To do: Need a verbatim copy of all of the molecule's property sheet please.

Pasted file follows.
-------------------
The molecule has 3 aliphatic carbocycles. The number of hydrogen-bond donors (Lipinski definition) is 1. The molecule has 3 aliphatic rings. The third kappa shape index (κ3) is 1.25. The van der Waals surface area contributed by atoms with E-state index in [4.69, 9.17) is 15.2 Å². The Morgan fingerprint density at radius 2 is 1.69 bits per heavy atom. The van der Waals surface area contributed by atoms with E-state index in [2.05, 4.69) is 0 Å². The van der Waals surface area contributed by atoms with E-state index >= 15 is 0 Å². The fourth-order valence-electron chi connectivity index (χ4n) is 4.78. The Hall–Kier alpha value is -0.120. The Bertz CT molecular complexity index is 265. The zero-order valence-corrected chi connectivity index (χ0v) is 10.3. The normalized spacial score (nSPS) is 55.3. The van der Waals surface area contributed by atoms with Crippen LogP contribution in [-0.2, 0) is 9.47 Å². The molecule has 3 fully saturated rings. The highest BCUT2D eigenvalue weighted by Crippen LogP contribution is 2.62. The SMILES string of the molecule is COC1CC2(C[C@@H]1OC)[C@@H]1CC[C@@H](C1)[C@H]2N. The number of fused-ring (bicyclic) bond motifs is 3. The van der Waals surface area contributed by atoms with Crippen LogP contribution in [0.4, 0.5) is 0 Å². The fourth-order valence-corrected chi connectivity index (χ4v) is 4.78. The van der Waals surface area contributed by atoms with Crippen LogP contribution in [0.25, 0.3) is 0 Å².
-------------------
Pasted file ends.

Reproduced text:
The molecule has 3 aliphatic carbocycles. The number of hydrogen-bond donors (Lipinski definition) is 1. The molecule has 3 aliphatic rings. The third kappa shape index (κ3) is 1.25. The van der Waals surface area contributed by atoms with E-state index in [4.69, 9.17) is 15.2 Å². The Morgan fingerprint density at radius 2 is 1.69 bits per heavy atom. The van der Waals surface area contributed by atoms with E-state index in [2.05, 4.69) is 0 Å². The van der Waals surface area contributed by atoms with E-state index >= 15 is 0 Å². The fourth-order valence-electron chi connectivity index (χ4n) is 4.78. The Hall–Kier alpha value is -0.120. The Bertz CT molecular complexity index is 265. The zero-order valence-corrected chi connectivity index (χ0v) is 10.3. The normalized spacial score (nSPS) is 55.3. The van der Waals surface area contributed by atoms with Crippen LogP contribution in [-0.2, 0) is 9.47 Å². The molecule has 3 fully saturated rings. The highest BCUT2D eigenvalue weighted by Crippen LogP contribution is 2.62. The SMILES string of the molecule is COC1CC2(C[C@@H]1OC)[C@@H]1CC[C@@H](C1)[C@H]2N. The number of fused-ring (bicyclic) bond motifs is 3. The van der Waals surface area contributed by atoms with Crippen LogP contribution in [0.4, 0.5) is 0 Å². The fourth-order valence-corrected chi connectivity index (χ4v) is 4.78. The van der Waals surface area contributed by atoms with Crippen LogP contribution in [0.25, 0.3) is 0 Å².